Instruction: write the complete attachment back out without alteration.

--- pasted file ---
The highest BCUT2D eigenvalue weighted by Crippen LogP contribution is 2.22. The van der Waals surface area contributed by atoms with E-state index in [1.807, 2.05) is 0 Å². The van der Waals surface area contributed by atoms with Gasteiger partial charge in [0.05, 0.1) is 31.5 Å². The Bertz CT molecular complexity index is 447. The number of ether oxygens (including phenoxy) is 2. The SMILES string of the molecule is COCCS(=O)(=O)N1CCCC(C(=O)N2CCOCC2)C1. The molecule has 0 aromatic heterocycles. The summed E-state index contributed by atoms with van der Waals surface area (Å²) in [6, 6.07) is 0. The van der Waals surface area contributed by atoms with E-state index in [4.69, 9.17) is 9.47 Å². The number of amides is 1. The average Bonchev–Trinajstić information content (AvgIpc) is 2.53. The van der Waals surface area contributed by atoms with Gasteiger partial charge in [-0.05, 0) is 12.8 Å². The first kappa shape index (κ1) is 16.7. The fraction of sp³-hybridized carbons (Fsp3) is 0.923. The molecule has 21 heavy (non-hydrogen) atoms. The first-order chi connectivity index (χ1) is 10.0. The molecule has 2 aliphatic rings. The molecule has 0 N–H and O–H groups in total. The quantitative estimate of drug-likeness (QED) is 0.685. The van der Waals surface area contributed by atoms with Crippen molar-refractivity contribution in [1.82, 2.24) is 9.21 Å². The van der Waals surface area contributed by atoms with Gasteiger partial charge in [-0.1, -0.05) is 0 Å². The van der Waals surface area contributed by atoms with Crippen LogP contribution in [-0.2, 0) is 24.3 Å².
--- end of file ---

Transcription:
The highest BCUT2D eigenvalue weighted by Crippen LogP contribution is 2.22. The van der Waals surface area contributed by atoms with E-state index in [1.807, 2.05) is 0 Å². The van der Waals surface area contributed by atoms with Gasteiger partial charge in [0.05, 0.1) is 31.5 Å². The Bertz CT molecular complexity index is 447. The number of ether oxygens (including phenoxy) is 2. The SMILES string of the molecule is COCCS(=O)(=O)N1CCCC(C(=O)N2CCOCC2)C1. The molecule has 0 aromatic heterocycles. The summed E-state index contributed by atoms with van der Waals surface area (Å²) in [6, 6.07) is 0. The van der Waals surface area contributed by atoms with E-state index in [4.69, 9.17) is 9.47 Å². The number of amides is 1. The average Bonchev–Trinajstić information content (AvgIpc) is 2.53. The van der Waals surface area contributed by atoms with Gasteiger partial charge in [-0.05, 0) is 12.8 Å². The first kappa shape index (κ1) is 16.7. The fraction of sp³-hybridized carbons (Fsp3) is 0.923. The molecule has 21 heavy (non-hydrogen) atoms. The first-order chi connectivity index (χ1) is 10.0. The molecule has 2 aliphatic rings. The molecule has 0 N–H and O–H groups in total. The quantitative estimate of drug-likeness (QED) is 0.685. The van der Waals surface area contributed by atoms with Crippen molar-refractivity contribution in [1.82, 2.24) is 9.21 Å². The van der Waals surface area contributed by atoms with Gasteiger partial charge in [-0.1, -0.05) is 0 Å². The van der Waals surface area contributed by atoms with Crippen LogP contribution in [-0.2, 0) is 24.3 Å².